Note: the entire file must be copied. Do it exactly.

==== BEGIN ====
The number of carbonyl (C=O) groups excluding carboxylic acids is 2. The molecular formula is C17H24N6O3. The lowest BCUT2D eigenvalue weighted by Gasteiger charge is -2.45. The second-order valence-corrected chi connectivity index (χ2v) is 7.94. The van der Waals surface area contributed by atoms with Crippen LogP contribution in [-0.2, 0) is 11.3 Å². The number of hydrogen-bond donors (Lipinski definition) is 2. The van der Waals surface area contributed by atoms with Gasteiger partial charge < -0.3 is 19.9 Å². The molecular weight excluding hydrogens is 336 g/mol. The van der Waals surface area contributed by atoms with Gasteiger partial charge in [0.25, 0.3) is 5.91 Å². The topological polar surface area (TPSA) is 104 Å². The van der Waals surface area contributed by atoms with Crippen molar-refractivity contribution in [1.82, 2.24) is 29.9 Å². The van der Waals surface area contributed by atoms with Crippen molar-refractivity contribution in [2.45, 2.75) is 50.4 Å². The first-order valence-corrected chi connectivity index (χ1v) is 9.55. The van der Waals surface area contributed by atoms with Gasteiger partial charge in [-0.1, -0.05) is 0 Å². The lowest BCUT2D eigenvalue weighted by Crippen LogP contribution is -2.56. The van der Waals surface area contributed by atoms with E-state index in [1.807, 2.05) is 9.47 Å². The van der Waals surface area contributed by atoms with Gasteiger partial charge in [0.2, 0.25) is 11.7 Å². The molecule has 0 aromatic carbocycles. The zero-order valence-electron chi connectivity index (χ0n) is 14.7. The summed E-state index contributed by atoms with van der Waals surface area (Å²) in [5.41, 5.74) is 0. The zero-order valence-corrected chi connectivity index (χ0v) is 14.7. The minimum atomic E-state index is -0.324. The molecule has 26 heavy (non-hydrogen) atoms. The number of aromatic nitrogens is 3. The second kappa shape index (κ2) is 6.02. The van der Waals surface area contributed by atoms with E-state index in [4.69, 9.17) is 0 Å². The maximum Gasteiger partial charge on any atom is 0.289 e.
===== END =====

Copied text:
The number of carbonyl (C=O) groups excluding carboxylic acids is 2. The molecular formula is C17H24N6O3. The lowest BCUT2D eigenvalue weighted by Gasteiger charge is -2.45. The second-order valence-corrected chi connectivity index (χ2v) is 7.94. The van der Waals surface area contributed by atoms with Crippen LogP contribution in [-0.2, 0) is 11.3 Å². The number of hydrogen-bond donors (Lipinski definition) is 2. The van der Waals surface area contributed by atoms with Gasteiger partial charge < -0.3 is 19.9 Å². The molecular weight excluding hydrogens is 336 g/mol. The van der Waals surface area contributed by atoms with Gasteiger partial charge in [0.25, 0.3) is 5.91 Å². The topological polar surface area (TPSA) is 104 Å². The van der Waals surface area contributed by atoms with Crippen molar-refractivity contribution in [1.82, 2.24) is 29.9 Å². The van der Waals surface area contributed by atoms with Crippen molar-refractivity contribution in [2.45, 2.75) is 50.4 Å². The first-order valence-corrected chi connectivity index (χ1v) is 9.55. The van der Waals surface area contributed by atoms with Gasteiger partial charge in [-0.1, -0.05) is 0 Å². The lowest BCUT2D eigenvalue weighted by Crippen LogP contribution is -2.56. The van der Waals surface area contributed by atoms with E-state index in [1.807, 2.05) is 9.47 Å². The van der Waals surface area contributed by atoms with Gasteiger partial charge in [0.2, 0.25) is 11.7 Å². The molecule has 0 aromatic carbocycles. The zero-order valence-electron chi connectivity index (χ0n) is 14.7. The summed E-state index contributed by atoms with van der Waals surface area (Å²) in [5.41, 5.74) is 0. The zero-order valence-corrected chi connectivity index (χ0v) is 14.7. The minimum atomic E-state index is -0.324. The molecule has 26 heavy (non-hydrogen) atoms. The number of aromatic nitrogens is 3. The second kappa shape index (κ2) is 6.02. The van der Waals surface area contributed by atoms with E-state index in [4.69, 9.17) is 0 Å². The maximum Gasteiger partial charge on any atom is 0.289 e.